We do not need a NICE system. We need to let physicians make the decisions that are best for their individual patients, not make decisions that are best for government.
Comparative effectiveness research done right is a good thing for our country’s health care system. However, when the government begins telling physicians what medicines they should or should not prescribe, ultimately it’s the patient who suffers. A government-directed academic detailing program based on task force guidelines will ignore individual differences in patients and impose one-size-fits-all recommendations on physicians. There are no safeguards, standards or transparency requirements to protect patients in this program, and we do not want to slide down the slippery slope that puts our health care decisions in the government’s hands.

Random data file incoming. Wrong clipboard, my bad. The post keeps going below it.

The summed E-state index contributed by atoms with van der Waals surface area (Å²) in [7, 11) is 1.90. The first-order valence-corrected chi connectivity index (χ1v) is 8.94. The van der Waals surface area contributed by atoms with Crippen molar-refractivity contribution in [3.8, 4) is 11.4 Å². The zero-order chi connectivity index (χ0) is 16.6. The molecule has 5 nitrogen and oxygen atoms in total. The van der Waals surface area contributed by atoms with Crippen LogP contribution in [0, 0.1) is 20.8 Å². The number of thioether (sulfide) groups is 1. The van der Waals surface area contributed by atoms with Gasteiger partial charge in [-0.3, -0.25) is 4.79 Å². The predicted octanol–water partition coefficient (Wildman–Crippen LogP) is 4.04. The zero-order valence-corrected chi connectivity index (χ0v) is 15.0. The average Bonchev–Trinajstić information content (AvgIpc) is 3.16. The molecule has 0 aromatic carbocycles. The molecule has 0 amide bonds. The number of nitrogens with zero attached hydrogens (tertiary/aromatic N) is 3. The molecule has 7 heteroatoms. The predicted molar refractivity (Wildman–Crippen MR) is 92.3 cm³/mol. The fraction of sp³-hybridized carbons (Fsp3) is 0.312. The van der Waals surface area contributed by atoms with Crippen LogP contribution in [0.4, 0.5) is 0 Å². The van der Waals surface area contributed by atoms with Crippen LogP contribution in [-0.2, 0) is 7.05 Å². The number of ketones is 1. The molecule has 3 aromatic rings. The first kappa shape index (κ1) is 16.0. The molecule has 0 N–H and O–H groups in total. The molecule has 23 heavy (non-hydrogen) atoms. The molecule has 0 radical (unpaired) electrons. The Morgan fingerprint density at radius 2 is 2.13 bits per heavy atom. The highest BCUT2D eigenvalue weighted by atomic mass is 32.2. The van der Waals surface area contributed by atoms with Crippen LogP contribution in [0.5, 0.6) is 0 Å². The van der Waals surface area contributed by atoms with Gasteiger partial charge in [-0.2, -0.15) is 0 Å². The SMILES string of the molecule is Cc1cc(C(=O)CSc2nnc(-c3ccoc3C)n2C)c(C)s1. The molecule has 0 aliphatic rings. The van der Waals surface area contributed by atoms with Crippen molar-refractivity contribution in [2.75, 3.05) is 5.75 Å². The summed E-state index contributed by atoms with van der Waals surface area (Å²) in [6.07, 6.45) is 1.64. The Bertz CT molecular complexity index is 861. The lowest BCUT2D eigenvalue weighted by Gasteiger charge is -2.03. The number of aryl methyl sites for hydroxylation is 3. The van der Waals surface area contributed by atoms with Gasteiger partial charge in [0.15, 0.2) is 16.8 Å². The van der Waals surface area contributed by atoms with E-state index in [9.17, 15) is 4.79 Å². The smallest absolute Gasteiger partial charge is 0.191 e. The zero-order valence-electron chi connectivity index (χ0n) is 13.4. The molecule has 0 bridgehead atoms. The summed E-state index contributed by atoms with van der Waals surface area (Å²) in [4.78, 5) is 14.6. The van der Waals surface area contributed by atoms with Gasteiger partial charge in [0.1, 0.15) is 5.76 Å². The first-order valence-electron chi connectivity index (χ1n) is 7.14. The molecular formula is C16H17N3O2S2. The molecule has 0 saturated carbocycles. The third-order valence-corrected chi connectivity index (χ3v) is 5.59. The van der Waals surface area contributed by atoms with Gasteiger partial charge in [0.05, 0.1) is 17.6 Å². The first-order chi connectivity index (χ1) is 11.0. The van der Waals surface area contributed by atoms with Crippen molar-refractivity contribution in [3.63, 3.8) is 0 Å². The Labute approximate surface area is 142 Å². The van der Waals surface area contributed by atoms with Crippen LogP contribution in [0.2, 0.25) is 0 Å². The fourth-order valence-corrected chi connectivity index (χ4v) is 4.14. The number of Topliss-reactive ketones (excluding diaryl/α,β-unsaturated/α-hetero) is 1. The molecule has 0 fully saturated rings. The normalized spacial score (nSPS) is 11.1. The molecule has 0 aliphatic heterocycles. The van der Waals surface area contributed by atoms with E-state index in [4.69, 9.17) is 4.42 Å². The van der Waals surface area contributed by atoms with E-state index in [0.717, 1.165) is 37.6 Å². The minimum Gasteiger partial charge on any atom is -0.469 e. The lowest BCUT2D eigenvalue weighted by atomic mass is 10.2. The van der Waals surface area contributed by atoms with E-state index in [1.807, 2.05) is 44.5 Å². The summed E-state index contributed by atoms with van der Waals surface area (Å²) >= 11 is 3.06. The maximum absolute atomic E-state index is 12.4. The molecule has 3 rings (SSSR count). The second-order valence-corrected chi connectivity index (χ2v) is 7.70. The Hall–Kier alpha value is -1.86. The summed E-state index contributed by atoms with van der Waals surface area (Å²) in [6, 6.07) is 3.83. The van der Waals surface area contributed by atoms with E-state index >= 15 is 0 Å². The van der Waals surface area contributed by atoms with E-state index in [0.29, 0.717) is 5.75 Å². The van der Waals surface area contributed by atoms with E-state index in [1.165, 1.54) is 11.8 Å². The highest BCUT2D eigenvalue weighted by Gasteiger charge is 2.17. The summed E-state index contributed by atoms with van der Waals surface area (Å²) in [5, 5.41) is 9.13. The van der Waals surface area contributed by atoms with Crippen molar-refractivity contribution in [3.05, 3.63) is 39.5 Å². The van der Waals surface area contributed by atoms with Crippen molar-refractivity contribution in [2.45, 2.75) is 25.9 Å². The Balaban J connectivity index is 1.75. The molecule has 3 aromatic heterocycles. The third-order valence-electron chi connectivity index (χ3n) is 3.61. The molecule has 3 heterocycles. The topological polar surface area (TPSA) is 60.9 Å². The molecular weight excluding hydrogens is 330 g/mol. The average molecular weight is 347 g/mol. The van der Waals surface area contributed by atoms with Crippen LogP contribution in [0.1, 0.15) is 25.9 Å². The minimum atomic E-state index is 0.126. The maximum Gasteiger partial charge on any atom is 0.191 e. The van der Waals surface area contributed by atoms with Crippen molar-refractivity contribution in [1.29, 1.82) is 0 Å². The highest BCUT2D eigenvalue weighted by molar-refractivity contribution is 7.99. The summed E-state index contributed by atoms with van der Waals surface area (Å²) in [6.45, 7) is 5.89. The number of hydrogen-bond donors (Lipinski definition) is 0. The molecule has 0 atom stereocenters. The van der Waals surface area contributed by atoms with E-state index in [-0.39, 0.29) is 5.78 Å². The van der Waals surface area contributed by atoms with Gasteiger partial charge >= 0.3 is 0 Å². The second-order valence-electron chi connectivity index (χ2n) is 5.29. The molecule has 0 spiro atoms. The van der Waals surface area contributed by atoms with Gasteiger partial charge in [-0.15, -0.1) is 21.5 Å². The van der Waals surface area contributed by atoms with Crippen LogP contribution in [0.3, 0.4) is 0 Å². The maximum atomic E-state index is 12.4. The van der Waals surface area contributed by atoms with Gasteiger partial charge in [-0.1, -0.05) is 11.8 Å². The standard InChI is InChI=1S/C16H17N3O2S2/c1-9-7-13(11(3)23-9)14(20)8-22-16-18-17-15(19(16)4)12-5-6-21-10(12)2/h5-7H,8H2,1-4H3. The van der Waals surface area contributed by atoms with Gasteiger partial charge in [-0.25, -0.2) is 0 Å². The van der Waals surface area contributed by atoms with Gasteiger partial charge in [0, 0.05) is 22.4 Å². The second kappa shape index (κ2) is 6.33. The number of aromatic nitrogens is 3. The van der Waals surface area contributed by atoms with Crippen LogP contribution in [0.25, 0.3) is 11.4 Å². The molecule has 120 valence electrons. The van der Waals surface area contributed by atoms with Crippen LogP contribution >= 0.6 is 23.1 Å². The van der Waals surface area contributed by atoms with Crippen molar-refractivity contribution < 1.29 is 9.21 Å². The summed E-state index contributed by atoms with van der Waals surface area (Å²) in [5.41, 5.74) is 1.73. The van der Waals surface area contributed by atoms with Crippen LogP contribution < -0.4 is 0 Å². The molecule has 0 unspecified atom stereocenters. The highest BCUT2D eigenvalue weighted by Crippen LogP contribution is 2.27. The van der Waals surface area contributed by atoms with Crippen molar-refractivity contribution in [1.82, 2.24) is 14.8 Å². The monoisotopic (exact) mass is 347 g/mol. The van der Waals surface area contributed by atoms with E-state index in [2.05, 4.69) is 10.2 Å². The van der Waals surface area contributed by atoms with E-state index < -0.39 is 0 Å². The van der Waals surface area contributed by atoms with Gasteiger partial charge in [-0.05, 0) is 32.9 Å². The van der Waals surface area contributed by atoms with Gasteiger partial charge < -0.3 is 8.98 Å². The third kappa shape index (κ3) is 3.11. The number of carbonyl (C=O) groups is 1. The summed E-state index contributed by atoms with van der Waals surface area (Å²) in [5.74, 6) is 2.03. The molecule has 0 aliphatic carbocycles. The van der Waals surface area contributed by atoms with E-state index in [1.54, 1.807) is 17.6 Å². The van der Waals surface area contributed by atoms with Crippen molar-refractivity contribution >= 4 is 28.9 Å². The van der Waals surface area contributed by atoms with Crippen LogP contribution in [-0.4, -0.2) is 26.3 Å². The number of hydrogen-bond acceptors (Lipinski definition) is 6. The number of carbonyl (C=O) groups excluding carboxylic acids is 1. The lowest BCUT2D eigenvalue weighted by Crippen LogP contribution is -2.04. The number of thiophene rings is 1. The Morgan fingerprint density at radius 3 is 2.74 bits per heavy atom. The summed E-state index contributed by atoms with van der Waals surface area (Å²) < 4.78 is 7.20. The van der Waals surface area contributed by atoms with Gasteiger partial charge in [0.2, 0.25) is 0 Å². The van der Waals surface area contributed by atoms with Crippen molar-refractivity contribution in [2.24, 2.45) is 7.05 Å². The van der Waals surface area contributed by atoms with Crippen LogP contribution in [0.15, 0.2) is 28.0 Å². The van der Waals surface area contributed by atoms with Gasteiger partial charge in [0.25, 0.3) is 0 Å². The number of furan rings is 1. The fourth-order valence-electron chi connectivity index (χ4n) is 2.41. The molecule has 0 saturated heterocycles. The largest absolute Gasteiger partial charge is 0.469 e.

By Dr. James R. Gray for Nashville Health and Wellness Magazine
Most radiation treatments today are delivered by machines called linear accelerators. These machines generate the high-energy, deeply penetrating x-rays used to treat cancers. They are designed to guide and control these x-rays in order to direct the energy to the tumor and avoid incidental damage to healthy tissues nearby. This requires advanced engineering for precision, accuracy, reliability, and above all safety.
Dr. Amy Johnson, PHD, for Nashville Health and Wellness Magazine
When someone is diagnosed with cancer he or she immediately begins a life-changing experience. No one wants their life changed without their permission but cancer never asks, “May I…?” Coping with that is hard enough January through October, but somehow it seems even more difficult during the months we think of as the holiday season.
by Dr. Olaide Ajayi for Nashville Health and Wellness Magazine
In the last 30 years, more public awareness about the dangers of cigarette smoke has decreased the number of people that smoke but many continue to die of cancer because the chances of developing lung cancer remains high even after quitting.